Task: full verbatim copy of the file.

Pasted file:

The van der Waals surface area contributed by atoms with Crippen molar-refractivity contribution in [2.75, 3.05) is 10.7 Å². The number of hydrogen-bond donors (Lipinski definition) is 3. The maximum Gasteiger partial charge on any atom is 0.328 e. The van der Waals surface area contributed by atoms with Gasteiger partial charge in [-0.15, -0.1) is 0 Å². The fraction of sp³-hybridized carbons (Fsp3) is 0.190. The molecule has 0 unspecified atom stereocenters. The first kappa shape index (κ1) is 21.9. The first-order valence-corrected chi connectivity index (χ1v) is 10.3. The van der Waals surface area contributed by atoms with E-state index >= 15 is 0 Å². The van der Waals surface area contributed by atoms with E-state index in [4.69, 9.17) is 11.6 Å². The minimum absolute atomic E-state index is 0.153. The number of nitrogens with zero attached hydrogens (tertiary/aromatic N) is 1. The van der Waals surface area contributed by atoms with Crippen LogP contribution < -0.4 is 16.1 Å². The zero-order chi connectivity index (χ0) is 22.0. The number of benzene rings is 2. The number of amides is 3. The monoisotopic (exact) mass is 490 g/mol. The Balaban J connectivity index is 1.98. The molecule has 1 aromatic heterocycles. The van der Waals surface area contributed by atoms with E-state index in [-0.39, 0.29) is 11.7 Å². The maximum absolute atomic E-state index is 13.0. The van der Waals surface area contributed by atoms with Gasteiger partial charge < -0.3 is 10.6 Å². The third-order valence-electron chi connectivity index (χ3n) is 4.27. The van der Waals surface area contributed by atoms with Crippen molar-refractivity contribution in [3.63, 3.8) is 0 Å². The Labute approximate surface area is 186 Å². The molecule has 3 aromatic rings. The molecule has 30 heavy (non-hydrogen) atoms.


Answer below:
The van der Waals surface area contributed by atoms with Crippen molar-refractivity contribution in [2.75, 3.05) is 10.7 Å². The number of hydrogen-bond donors (Lipinski definition) is 3. The maximum Gasteiger partial charge on any atom is 0.328 e. The van der Waals surface area contributed by atoms with Gasteiger partial charge in [-0.15, -0.1) is 0 Å². The fraction of sp³-hybridized carbons (Fsp3) is 0.190. The molecule has 0 unspecified atom stereocenters. The first kappa shape index (κ1) is 21.9. The first-order valence-corrected chi connectivity index (χ1v) is 10.3. The van der Waals surface area contributed by atoms with E-state index >= 15 is 0 Å². The van der Waals surface area contributed by atoms with E-state index in [4.69, 9.17) is 11.6 Å². The minimum absolute atomic E-state index is 0.153. The number of nitrogens with zero attached hydrogens (tertiary/aromatic N) is 1. The van der Waals surface area contributed by atoms with Crippen LogP contribution < -0.4 is 16.1 Å². The zero-order chi connectivity index (χ0) is 22.0. The number of benzene rings is 2. The number of amides is 3. The monoisotopic (exact) mass is 490 g/mol. The Balaban J connectivity index is 1.98. The molecule has 1 aromatic heterocycles. The van der Waals surface area contributed by atoms with E-state index in [-0.39, 0.29) is 11.7 Å². The maximum absolute atomic E-state index is 13.0. The van der Waals surface area contributed by atoms with Gasteiger partial charge < -0.3 is 10.6 Å². The third-order valence-electron chi connectivity index (χ3n) is 4.27. The van der Waals surface area contributed by atoms with Crippen molar-refractivity contribution in [3.63, 3.8) is 0 Å². The Labute approximate surface area is 186 Å². The molecule has 3 aromatic rings. The molecule has 30 heavy (non-hydrogen) atoms.